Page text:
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Michael Lerner, the busy Oscar-nominated character actor who had memorable turns as bombastic types in Barton Fink, Harlem Nights, Eight Men Out and so much more, has died. He was 81.
Lerner died Saturday night, according to an Instagram post from his nephew, Sam Lerner, who is also an actor (ABC’s The Goldbergs). The cause of death was not immediately known.
“It’s hard to put into words how brilliant my uncle Michael was, and how influential he was to me,” Sam wrote. “His stories always inspired me and made me fall in love with acting. He was the coolest, most confident, talented guy, and the fact that he was my blood will always make me feel special. Everyone that knows him knows how insane he was — in the best way.”
Raised in a Brooklyn housing project as a son of a junk dealer, Lerner specialized in playing authority figures like cops, crooks, politicians and Hollywood tycoons. “His characters have a layer of charm, a thin skin of bonhomie over the blubber of the natural bully,” is how The Guardian once described them.
Before he got to Hollywood, Lerner appeared in an experimental film directed by onetime London housemate Yoko Ono, then played the speechwriter for Robert Redford’s character in Michael Ritchie’s The Candidate (1972).
He made heads turn with a stint as White House press secretary Pierre Salinger on the 1974 ABC telefilm The Missiles of October and as the killer Jack Ruby on the 1978 CBS docudrama Ruby and Oswald.
In Bob Rafelson’s redo of The Postman Always Rings Twice (1981), Lerner was the lawyer for Jessica Lange’s character (Hume Cronyn portrayed the attorney in the 1946 original). And Lerner also stood out opposite Anthony Hopkins and John Cusack in Alan Parker‘s The Road to Wellville (1994) and with Allison Janney in Todd Solondz’s Life During Wartime (2009).
The actor also played the callous book publisher Fulton Greenway in Elf (2003), the mayor of New York City named for Roger Ebert in Roland Emmerich’s remake of Godzilla (1998) and U.S. senators in Poster Boy (2004) and X-Men: Days of Future Past (2014).
Lerner auditioned for the part of Det. Dave Starsky on ABC’s Starsky and Hutch (Paul Michael Glaser got the job, of course) and wound up sticking around as the lowlife criminal Fat Rolly on the first two episodes.
He later portrayed a rabbi on NBC’s Hill Street Blues; Mel Horowitz, the Beverly Hills lawyer and father of Cher (Rachel Blanchard), on the first season of the ABC adaptation of Clueless; and Sidney Greene, a Broadway producer who’s mounting a revival of Funny Girl, on Fox’s Glee.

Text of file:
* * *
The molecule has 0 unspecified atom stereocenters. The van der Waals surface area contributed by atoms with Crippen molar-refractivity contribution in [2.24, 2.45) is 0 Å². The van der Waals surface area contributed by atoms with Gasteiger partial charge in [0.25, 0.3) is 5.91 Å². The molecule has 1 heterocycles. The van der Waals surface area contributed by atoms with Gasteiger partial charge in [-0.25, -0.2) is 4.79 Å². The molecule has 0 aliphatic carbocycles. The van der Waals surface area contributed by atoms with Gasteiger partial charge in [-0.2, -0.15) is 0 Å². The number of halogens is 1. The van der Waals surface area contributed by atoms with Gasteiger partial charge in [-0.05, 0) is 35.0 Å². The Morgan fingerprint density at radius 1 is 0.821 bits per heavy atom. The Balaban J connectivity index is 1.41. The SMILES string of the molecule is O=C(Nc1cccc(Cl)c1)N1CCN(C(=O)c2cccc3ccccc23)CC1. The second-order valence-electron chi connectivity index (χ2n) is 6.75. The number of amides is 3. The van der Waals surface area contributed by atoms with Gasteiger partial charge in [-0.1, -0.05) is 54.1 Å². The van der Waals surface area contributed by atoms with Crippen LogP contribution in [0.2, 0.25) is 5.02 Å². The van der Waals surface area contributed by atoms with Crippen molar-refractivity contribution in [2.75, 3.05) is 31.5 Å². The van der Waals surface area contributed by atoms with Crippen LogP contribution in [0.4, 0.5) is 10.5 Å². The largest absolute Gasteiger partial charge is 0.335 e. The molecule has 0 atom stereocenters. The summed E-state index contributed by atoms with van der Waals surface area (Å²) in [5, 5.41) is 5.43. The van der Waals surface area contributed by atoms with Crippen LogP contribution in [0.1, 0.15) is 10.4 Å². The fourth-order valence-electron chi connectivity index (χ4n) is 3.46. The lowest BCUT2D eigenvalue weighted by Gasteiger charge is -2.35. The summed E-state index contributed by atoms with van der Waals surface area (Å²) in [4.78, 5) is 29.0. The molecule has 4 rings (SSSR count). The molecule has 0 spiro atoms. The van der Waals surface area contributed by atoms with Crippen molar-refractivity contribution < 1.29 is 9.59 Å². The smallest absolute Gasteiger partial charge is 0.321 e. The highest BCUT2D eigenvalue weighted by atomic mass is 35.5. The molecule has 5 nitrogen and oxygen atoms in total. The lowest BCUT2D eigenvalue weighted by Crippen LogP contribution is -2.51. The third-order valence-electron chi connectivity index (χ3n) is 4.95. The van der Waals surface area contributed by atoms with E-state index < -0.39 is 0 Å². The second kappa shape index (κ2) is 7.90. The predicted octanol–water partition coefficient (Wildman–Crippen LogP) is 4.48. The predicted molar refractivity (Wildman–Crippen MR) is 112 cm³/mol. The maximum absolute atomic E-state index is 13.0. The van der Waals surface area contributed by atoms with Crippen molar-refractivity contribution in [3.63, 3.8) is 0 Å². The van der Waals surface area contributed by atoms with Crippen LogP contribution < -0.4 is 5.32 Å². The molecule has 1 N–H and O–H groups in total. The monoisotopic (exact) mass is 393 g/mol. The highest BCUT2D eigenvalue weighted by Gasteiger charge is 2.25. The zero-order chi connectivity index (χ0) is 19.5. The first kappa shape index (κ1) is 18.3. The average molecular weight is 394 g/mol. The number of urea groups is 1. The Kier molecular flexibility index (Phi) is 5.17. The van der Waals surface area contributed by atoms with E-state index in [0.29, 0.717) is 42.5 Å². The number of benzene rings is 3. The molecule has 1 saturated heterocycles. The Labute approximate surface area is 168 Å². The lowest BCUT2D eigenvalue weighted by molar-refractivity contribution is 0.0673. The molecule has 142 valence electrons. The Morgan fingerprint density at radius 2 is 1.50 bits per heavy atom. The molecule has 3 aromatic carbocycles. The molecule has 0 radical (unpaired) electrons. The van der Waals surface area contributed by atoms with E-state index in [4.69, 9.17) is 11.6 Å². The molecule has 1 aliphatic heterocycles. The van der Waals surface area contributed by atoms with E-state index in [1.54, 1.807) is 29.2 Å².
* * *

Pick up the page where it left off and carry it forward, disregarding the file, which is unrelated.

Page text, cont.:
Lerner received his Oscar nomination for his performance as the brash 1930s studio mogul Jack Lipnick in Joel and Ethan Coen’s Barton Fink (1991). He had auditioned for the brothers before — he didn’t get hired for Miller’s Crossing — but arrived this time with a purpose.
“They said the character was a Michael Lerner type, but they didn’t have me come in until the last minute,” he told Cigar Aficionado magazine in a 1999 interview. “I came in and fucking blew them away. I auditioned in character, talking a mile a minute. Joel and Ethan Coen were on the ground, laughing and crying in hysterics, and I just walked out of there. I came in, I did the first big speech and walked out.”
He based Lipnick on legendary MGM producer Louis B. Mayer. “I looked at a lot of documentary footage, I selected a pair of eyeglasses that were exactly the kind he wore, and I picked up on some mannerisms he had,” he said. “It’s fun for an actor to do that.”
A bit earlier, Lerner made his mark as racketeer Arnold Rothstein, the architect of baseball’s 1919 “Black Sox” scandal, in John Sayles’ Eight Men Out (1988), then played the cold-blooded gangster Bugsy Calhoune for Eddie Murphy in Harlem Nights (1989).
In a 1992 interview for NPR’s Fresh Air, he told Terry Gross that one of the best films he ever did was the Spain-produced horror movie Anguish (1987), in which he portrayed an ophthalmologist assistant who’s hypnotized by his mother (Zelda Rubinstein) to go on a killing spree so he can save his flailing eyesight.
“I had been advised by my managers at the time not to do that part because it was so unflattering,” he said. “I played a character that is quite repulsive, but it was a great [role].”